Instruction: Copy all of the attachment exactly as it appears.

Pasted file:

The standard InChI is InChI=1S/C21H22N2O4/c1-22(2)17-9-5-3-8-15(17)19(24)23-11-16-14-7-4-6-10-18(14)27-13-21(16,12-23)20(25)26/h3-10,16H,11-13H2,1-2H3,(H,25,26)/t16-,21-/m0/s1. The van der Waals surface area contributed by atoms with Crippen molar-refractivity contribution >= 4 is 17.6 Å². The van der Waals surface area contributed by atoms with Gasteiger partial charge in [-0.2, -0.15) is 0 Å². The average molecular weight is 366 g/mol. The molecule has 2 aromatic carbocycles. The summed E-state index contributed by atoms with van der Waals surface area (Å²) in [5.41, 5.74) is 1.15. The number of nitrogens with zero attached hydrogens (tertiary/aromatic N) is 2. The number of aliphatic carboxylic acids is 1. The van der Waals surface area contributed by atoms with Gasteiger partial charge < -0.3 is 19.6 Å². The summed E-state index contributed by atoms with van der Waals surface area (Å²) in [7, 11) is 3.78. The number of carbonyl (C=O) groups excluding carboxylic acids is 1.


The standard InChI is InChI=1S/C21H22N2O4/c1-22(2)17-9-5-3-8-15(17)19(24)23-11-16-14-7-4-6-10-18(14)27-13-21(16,12-23)20(25)26/h3-10,16H,11-13H2,1-2H3,(H,25,26)/t16-,21-/m0/s1. The van der Waals surface area contributed by atoms with Crippen molar-refractivity contribution >= 4 is 17.6 Å². The van der Waals surface area contributed by atoms with Gasteiger partial charge in [-0.2, -0.15) is 0 Å². The average molecular weight is 366 g/mol. The molecule has 2 aromatic carbocycles. The summed E-state index contributed by atoms with van der Waals surface area (Å²) in [5.41, 5.74) is 1.15. The number of nitrogens with zero attached hydrogens (tertiary/aromatic N) is 2. The number of aliphatic carboxylic acids is 1. The van der Waals surface area contributed by atoms with Gasteiger partial charge < -0.3 is 19.6 Å². The summed E-state index contributed by atoms with van der Waals surface area (Å²) in [7, 11) is 3.78. The number of carbonyl (C=O) groups excluding carboxylic acids is 1.